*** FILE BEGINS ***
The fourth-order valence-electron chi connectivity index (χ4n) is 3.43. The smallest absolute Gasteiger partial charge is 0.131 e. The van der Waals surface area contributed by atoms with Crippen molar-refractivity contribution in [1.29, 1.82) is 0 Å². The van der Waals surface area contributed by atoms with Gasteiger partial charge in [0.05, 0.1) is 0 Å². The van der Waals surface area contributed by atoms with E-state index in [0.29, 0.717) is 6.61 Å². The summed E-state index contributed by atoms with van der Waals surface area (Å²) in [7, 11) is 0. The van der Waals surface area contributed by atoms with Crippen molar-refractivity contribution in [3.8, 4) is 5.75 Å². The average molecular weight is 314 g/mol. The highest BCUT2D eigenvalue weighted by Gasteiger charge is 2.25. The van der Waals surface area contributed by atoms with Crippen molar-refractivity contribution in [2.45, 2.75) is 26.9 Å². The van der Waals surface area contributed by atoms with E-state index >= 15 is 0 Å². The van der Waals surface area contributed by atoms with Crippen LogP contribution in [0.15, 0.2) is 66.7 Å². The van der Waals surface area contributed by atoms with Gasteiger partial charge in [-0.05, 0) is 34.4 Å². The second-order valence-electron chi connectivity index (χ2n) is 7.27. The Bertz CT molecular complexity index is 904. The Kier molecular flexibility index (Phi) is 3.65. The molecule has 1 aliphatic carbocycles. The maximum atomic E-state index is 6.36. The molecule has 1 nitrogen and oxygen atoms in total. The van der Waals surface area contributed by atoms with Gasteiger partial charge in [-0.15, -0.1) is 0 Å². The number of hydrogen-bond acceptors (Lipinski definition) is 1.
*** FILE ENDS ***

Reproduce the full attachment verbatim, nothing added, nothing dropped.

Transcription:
The fourth-order valence-electron chi connectivity index (χ4n) is 3.43. The smallest absolute Gasteiger partial charge is 0.131 e. The van der Waals surface area contributed by atoms with Crippen molar-refractivity contribution in [1.29, 1.82) is 0 Å². The van der Waals surface area contributed by atoms with Gasteiger partial charge in [0.05, 0.1) is 0 Å². The van der Waals surface area contributed by atoms with E-state index in [0.29, 0.717) is 6.61 Å². The summed E-state index contributed by atoms with van der Waals surface area (Å²) in [7, 11) is 0. The van der Waals surface area contributed by atoms with Crippen molar-refractivity contribution in [3.8, 4) is 5.75 Å². The average molecular weight is 314 g/mol. The highest BCUT2D eigenvalue weighted by Gasteiger charge is 2.25. The van der Waals surface area contributed by atoms with Crippen molar-refractivity contribution in [2.45, 2.75) is 26.9 Å². The van der Waals surface area contributed by atoms with E-state index >= 15 is 0 Å². The van der Waals surface area contributed by atoms with Crippen LogP contribution in [0.15, 0.2) is 66.7 Å². The van der Waals surface area contributed by atoms with Gasteiger partial charge in [-0.05, 0) is 34.4 Å². The second-order valence-electron chi connectivity index (χ2n) is 7.27. The Bertz CT molecular complexity index is 904. The Kier molecular flexibility index (Phi) is 3.65. The molecule has 1 aliphatic carbocycles. The maximum atomic E-state index is 6.36. The molecule has 1 nitrogen and oxygen atoms in total. The van der Waals surface area contributed by atoms with Gasteiger partial charge in [-0.15, -0.1) is 0 Å². The number of hydrogen-bond acceptors (Lipinski definition) is 1.